Where do you hold the mic and at what angle (i.e. straight on or with the top, where the channel up/down buttons are toward your mouth, etc.)?

Thanks--
 

nd5y

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I hold the mic about 2" or so away.
The angle doesn't make any difference because it is a cheap omnidirectional electret condenser mic element.
What radio are you using the MH-48 with and did it come with the radio?
The problem may be in the radio and not the mic.
 

03msc

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I hold the mic about 2" or so away.
The angle doesn't make any difference because it is a cheap omnidirectional electret condenser mic element.
What radio are you using the MH-48 with and did it come with the radio?
The problem may be in the radio and not the mic.
7800R and it's the OEM mic, yes. From reading online, and at those links, I see it seems to be a common problem.
 

FeedForward

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I don't understand the use of an IC socket if there is no IC in the socket.

As far as modifying a powered mic, it all depends upon what you are trying to do. Effective communications audio is not the same thing as high fidelity broadcast audio. Simply turning down the gain of a pre-emphasized circuit will not change the audio quality, it will just lower the deviation and decrease the S/N ratio on the receiving end. Changing parts only makes sense if you are trying to adjust a speech processor. But, one of the functions of a correctly designed speech processor is to maximize intelligibility without overdriving the transmitter. Are we working with a full set of schematics on this project? A full deck of cards, maybe?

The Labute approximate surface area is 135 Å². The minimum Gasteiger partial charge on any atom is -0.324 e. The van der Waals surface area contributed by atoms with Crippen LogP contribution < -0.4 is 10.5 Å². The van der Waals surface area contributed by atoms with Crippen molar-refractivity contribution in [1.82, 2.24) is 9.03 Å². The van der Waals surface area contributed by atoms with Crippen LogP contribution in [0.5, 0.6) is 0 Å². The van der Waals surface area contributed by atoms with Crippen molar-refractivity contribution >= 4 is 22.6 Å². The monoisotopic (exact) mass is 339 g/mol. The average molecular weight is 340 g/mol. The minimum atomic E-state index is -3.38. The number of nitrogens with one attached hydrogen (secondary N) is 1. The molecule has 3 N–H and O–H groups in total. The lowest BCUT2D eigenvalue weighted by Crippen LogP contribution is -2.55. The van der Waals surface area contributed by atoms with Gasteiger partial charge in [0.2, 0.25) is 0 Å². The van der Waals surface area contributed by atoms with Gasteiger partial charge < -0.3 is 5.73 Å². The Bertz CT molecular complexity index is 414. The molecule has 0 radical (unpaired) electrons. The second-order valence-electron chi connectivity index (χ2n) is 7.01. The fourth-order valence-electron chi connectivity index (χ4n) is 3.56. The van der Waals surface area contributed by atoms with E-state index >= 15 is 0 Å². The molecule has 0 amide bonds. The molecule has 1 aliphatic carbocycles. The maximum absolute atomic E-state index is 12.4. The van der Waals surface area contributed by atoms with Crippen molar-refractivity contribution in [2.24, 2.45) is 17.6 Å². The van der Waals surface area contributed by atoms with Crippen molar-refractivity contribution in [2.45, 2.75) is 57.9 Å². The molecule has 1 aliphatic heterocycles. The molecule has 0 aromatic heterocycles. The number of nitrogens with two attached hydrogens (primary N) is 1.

FF
 

k6cpo

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My two FT-7900s and FT-1900 all have the same microphone and it's never been a problem for me. No one has ever commented about the quality of my audio, one way or the other. I wonder if the problem might be due to the way people hold the microphones?

Years ago, I developed the habit of speaking across the microphone rather than directly at it. This cuts down on breath noise and other associated sounds. It seems to work very well. This is radio, not a symphony. As long as the message gets across, we're good.
 

03msc

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My two FT-7900s and FT-1900 all have the same microphone and it's never been a problem for me. No one has ever commented about the quality of my audio, one way or the other. I wonder if the problem might be due to the way people hold the microphones?

Years ago, I developed the habit of speaking across the microphone rather than directly at it. This cuts down on breath noise and other associated sounds. It seems to work very well. This is radio, not a symphony. As long as the message gets across, we're good.
You have a point and I will try to speak across the mic and see if I get good reports. Since you have 3 of the radios and haven't had any problems with those 3 mics then that is good to hear. Thanks for posting! 73s